Source/Disclosures
Disclosures: Sharma reports she received funding from an American Heart Association Go Red for Women Network grant and a Johns Hopkins Clinician Scientist Award and has financial ties with Janssen and Novartis. The other authors report no relevant financial disclosures.
September 24, 2020
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Sex, race identified as potential factors for 1-year survival in HFpEF

Source/Disclosures
Disclosures: Sharma reports she received funding from an American Heart Association Go Red for Women Network grant and a Johns Hopkins Clinician Scientist Award and has financial ties with Janssen and Novartis. The other authors report no relevant financial disclosures.
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Men hospitalized with HF with preserved ejection fraction experienced elevated risk for 1-year all-cause mortality compared with women, researchers reported.

Moreover, Black patients experienced better 1-year survival compared with white patients.

Source: Adobe Stock.

According to findings published in the Journal of the American Heart Association, age, heart rate, worsening renal function and low hemoglobin were associated with increased mortality regardless of sex or race.

However, higher BP was found to be protective among all subgroups while BMI was protective among men.

Kavita Sharma

“HFpEF represents a major unmet need in cardiovascular medicine today, with ongoing efforts to identify clinical and mechanistic subgroups, or phenotypes, within HFpEF to better target therapies,” Kavita Sharma, MD, director of the Johns Hopkins Heart Failure with Preserved Ejection Fraction Program at Johns Hopkins Medicine, and colleagues wrote. “We sought to understand differences in sex and race in hospitalized patients with HFpEF from the community surveillance population of the ARIC study, a large sample that is unique in its geographic and racial diversity. We identified differences in patient characteristics and outcomes by sex and race in a diverse HFpEF population, which may help strategize targeted monitoring and management of HFpEF.”

For this assessment, investigators included 1,892 acute HFpEF hospitalizations (mean age, 77 years; 63% women; 23% Black).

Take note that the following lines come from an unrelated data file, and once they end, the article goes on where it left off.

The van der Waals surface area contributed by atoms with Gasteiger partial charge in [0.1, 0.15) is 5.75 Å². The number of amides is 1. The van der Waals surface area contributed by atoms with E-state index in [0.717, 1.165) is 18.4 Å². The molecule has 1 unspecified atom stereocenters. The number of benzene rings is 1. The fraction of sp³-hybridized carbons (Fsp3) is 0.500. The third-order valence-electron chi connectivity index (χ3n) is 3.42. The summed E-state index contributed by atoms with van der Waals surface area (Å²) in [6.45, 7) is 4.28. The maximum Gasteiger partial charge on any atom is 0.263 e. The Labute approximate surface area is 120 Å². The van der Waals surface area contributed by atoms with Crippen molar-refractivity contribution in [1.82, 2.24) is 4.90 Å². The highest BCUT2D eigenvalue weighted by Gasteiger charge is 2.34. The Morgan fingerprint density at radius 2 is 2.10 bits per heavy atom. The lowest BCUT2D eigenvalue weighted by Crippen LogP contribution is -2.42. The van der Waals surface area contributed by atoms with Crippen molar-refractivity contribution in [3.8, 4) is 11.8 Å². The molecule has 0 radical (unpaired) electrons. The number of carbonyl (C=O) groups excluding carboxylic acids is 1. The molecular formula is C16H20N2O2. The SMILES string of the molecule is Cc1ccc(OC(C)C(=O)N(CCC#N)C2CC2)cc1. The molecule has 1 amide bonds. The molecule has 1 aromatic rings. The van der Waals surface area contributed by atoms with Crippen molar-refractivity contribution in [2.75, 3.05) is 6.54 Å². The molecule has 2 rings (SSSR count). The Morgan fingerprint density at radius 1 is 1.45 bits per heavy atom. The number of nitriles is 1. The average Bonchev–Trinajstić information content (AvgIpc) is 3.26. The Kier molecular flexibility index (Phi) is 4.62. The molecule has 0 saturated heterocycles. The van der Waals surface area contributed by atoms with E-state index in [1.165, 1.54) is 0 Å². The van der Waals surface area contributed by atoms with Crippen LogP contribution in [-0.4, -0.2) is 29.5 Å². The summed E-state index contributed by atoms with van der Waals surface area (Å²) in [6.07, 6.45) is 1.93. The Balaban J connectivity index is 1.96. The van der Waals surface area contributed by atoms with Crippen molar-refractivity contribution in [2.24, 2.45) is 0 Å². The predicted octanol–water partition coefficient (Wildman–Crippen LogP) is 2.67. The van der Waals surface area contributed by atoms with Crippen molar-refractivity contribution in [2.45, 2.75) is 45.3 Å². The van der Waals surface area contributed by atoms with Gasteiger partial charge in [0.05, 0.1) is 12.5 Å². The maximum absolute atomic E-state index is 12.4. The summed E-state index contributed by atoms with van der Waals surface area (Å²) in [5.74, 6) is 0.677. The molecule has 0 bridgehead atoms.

All-cause mortality risk by sex

After a fully adjusted analysis, researchers found that men had a greater risk for all-cause mortality compared with women, within 1 year after HFpEF hospitalization (HR = 1.27; 95% CI, 1.06-1.52).

Independent risk factors for 1-year all-cause mortality among both men and women included:

  • age (HR per 10-year increment in women = 1.33; 95% CI, 1.17-1.51; HR in men = 1.23; 95% CI, 1.05-1.44);
  • heart rate (HR per 10 beats per minute in women = 1.05; 95% CI, 1.01-1.1; HR in men = 1.1; 95% CI, 1.03-1.17); and
  • worse renal function (HR per 15 mL/min/1.73 m2 decrease in women = 1.19; 95% CI, 1.08-1.31; HR in men = 1.14; 95% CI, 1.01-1.27).

Elevated systolic BP was associated with lower mortality among both men and women (HR in women = 0.84; 95% CI, 0.6-1.16; HR in men = 0.91; 95% CI, 0.58-1.43).

In addition, elevated BMI was associated with lower all-cause mortality among men (OR in men = 0.82; 95% CI, 0.73-0.93), with borderline significance among women (OR in women = 0.96; 95% CI, 0.9-1.02).

All-cause mortality risk by race

Investigators observed that Black patients had lower risk for 1-year mortality after HFpEF hospitalization compared with white patients (HR = 0.79; 95% CI, 0.64-0.97).

Predictors of 1-year all-cause mortality in both races included age (HR per 10 years increment in white patients = 1.28; 95% CI, 1.14-1.44; HR in Black patients = 1.32; 95% CI, 1.12-1.55) and heart rate (HR per 10 beats per minute increment in white patients = 1.06; 95% CI, 1.02-1.1; HR for Black patients = 1.14; 95% CI, 1.06-1.21).

Factors associated with worse survival among white patients included atrial fibrillation (HR = 1.34; 95% CI, 1.09-1.56), chronic obstructive pulmonary disease (HR = 1.41; 95% CI, 1.15-1.72) and worse renal function (HR per 15 mL/min/1.73 m2 decrease = 1.2; 95% CI, 1.1-1.31).

Elevated BMI was associated with better 1-year survival among white patients (HR per 5 kg/m2 increment = 0.88; 95% CI, 0.81-0.95).

Moreover, elevated systolic BP was associated with improved 1-year all-cause mortality in both Black and white patients, with significant interaction by race (OR in white patients = 0.97; 95% CI, 0.94-1; OR in Black patients = 0.9; 95% CI, 0.85-0.95; P for interaction = .02).

“The paradoxical relationship between lower BP and poor prognosis is well established for patients with HF [with reduced] EF, and has been demonstrated in patients with HFpEF as well,” the researchers wrote. “More recently, this relationship has been described as a reverse J curve for both patients with HFpEF and those with HFrEF. Our finding of an interaction between BP and race in HFpEF is novel, and warrants further study.”